Town Council members have several questions about a plan to bring more affordable apartments and for-sale housing to the town’s Ephesus-Fordham district.
The plan involves roughly 20 acres along the southern side of South Elliott Road, from East Franklin Street to Fordham Boulevard. The council postponed changes to the area in May when it approved form-based code zoning for the rest of the district.
The code tells developers how buildings in the district can be used and should appear. It also guides the town manager and the town’s Community Design Commission in approving or rejecting proposed plans.
The council is considering whether to rezone the land that was set aside to allow two-story buildings with a height density bonus. The bonus would let developers build five stories, or a 60-foot building, if they offer at least 10 percent of the project’s housing at affordable prices.
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The proposal would keep rental housing affordable for at least 15 years for families making 80 percent or less of the area median income. A single person who earns up to $36,800 a year could qualify, as could a family of four earning up to $52,550 a year.
For-sale housing would remain affordable for a minimum of 99 years.
At Monday night’s Town Council meeting, member Jim Ward said he can’t support a plan that keeps rental housing affordable for only 15 years, because it won’t help relieve the tax burden on town residents to pay for town services.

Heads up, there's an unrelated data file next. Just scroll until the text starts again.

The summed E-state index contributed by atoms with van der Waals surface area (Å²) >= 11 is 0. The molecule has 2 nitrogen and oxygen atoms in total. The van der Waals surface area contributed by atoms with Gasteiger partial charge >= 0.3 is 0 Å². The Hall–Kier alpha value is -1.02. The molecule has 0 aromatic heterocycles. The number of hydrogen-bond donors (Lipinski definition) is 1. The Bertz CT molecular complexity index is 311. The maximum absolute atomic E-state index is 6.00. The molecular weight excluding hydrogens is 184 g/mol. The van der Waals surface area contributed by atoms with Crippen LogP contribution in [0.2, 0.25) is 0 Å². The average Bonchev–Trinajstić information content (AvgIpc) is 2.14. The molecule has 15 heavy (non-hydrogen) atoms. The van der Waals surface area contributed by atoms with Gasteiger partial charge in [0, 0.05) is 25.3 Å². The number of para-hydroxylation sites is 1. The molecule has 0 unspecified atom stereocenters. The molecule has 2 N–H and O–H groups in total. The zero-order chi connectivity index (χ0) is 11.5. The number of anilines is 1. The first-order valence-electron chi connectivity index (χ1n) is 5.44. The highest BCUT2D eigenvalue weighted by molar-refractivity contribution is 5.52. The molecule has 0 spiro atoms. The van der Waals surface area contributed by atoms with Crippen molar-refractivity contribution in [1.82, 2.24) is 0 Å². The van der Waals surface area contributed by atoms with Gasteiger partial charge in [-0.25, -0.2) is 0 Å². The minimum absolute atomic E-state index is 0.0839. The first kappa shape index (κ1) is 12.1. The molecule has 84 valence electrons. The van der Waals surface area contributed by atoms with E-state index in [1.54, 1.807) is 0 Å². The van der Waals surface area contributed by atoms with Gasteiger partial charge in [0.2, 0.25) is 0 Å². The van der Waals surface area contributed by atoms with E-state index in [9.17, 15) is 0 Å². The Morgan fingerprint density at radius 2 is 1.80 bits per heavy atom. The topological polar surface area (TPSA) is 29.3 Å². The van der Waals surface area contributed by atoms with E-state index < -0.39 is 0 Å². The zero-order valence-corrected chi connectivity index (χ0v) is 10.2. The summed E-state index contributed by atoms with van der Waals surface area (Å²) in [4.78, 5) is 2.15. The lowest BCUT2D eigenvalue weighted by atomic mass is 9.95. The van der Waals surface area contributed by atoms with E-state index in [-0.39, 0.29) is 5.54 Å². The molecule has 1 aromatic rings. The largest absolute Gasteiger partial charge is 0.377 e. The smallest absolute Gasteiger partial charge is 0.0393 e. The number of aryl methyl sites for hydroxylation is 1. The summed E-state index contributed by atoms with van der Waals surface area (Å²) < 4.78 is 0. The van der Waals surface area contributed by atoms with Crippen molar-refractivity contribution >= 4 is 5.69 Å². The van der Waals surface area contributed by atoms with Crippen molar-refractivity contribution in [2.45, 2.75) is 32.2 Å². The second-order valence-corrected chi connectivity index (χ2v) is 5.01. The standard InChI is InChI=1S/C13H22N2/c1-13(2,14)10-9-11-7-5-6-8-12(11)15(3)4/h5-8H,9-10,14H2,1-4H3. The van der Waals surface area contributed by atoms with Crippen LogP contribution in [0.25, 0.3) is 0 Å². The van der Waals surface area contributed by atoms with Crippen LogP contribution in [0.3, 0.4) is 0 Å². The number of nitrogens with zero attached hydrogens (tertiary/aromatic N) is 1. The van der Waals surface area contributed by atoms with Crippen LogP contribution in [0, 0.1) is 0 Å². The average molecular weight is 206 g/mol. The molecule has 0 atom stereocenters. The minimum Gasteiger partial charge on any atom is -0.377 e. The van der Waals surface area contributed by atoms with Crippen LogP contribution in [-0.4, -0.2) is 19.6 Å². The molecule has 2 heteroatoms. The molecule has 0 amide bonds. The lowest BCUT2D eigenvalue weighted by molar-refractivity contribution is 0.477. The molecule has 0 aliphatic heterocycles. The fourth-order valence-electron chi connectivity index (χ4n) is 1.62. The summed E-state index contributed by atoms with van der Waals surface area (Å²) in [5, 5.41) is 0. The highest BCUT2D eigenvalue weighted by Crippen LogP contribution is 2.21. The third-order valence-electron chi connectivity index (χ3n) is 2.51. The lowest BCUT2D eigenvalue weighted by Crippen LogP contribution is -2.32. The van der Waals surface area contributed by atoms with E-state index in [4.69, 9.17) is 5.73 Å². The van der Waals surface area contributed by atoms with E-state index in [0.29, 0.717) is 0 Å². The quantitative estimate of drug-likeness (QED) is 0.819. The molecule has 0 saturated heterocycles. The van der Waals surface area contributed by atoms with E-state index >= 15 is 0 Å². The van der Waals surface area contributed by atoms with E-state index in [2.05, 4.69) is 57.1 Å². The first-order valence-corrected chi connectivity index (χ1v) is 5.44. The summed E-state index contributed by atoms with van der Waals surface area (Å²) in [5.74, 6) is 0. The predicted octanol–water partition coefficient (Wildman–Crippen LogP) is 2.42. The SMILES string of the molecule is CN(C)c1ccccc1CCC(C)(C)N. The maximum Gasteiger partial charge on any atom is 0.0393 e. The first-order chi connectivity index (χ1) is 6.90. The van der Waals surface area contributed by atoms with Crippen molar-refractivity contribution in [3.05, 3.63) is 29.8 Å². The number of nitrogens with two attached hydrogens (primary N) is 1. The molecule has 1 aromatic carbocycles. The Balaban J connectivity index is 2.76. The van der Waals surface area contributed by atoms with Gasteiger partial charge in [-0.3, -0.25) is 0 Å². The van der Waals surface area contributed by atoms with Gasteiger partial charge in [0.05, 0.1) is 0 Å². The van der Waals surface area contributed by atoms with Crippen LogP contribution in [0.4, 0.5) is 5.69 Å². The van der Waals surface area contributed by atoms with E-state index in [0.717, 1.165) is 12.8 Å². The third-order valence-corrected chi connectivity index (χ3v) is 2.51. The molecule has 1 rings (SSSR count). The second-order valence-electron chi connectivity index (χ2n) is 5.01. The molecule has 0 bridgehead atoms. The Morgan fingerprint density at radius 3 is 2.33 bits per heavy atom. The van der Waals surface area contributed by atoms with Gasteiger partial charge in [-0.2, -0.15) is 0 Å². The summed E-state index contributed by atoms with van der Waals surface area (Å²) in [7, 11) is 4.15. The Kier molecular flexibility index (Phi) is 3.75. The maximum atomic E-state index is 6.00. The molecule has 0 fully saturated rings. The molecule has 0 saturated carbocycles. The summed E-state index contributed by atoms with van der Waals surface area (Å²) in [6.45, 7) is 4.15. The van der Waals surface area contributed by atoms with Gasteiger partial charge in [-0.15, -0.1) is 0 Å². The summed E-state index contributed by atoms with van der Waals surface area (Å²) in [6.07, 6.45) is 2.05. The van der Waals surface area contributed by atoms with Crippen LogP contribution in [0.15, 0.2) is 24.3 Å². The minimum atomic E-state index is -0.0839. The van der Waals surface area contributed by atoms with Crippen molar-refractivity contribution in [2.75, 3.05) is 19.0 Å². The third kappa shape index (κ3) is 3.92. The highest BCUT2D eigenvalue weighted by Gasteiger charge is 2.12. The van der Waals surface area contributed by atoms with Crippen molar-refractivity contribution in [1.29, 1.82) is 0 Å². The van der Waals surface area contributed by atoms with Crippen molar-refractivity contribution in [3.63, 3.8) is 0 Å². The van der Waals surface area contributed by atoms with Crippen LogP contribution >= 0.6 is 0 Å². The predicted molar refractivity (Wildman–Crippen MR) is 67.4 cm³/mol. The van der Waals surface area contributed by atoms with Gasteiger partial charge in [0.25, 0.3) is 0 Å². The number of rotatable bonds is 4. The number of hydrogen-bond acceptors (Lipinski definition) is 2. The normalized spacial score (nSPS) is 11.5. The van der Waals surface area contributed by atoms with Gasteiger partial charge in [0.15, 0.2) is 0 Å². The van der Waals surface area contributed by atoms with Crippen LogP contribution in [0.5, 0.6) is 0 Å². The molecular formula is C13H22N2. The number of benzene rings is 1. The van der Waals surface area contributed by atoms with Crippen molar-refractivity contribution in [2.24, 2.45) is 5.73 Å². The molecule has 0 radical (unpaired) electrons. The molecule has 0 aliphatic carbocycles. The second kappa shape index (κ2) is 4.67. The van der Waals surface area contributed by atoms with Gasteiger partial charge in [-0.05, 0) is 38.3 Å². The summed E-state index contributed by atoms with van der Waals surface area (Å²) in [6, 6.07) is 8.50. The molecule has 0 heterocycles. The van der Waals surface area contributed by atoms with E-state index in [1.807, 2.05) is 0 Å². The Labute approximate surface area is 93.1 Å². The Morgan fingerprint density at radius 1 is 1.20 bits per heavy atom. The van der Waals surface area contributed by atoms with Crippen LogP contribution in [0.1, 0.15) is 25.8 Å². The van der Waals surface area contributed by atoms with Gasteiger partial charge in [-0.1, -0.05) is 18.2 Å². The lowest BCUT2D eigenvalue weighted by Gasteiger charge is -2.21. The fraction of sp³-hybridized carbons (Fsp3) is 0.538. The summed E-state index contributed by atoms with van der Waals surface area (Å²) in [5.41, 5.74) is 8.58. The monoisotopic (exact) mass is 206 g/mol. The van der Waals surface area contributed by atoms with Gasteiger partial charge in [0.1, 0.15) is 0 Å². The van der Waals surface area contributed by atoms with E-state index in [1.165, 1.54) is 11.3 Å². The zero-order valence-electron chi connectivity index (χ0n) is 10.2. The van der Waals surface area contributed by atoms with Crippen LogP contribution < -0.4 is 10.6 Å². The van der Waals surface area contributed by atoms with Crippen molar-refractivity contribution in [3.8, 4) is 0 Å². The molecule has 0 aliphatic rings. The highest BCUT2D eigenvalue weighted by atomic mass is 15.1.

“Affordable rentals for 15 years is a drag on our school systems and the costs that we all pay. It’s a drag on other town services,” he said. “At best, it’s a break-even situation. At worst, it’s going to cost us more to serve these people than it is in terms of the generated revenues.”
The town also should ask for housing that’s affordable to residents earning less money, he said.
The percentage of affordable housing required also raised questions. Mayor Mark Kleinschmidt asked why the town couldn’t require 15 percent. Council member Sally Greene said she suggested 10 percent after talking with local builders but is interested in hearing which is the better option.
Developers are required, under the town’s inclusionary zoning rules, to price 15 percent of a development’s for-sale homes at affordable rates. The required percentage drops to 10 percent for projects in more urban areas, such as downtown Chapel Hill.
Local governments are prohibited by state law, however, from requiring affordable rental housing.
Former state Sen. Ellie Kinnaird, who was among roughly a dozen people at Monday’s hearing, said the most serious problem for residents right now is finding affordable apartments.
“I applaud you studying this issue and coming back to this issue,” she said, “and I encourage you strongly to make sure that you have within your final plan for this sufficient incentives ... to bring a great deal more rental for low-income and especially Section 8 housing.”
Robert Dowling, executive director of the nonprofit Community Home Trust, said 80 percent of AMI sounds like a good target for buyers, but 60 percent is better for renters. The town is on the right track but needs to decide how to work with the private sector, he said.
“Voluntary inclusionary housing programs, which is what this is, are rarely successful. They are rarely successful, because communities don’t provide sufficient incentives,” Dowling said. “I would like to know what developers think and what’s sufficient for them.”
The public hearing was continued to Nov. 24.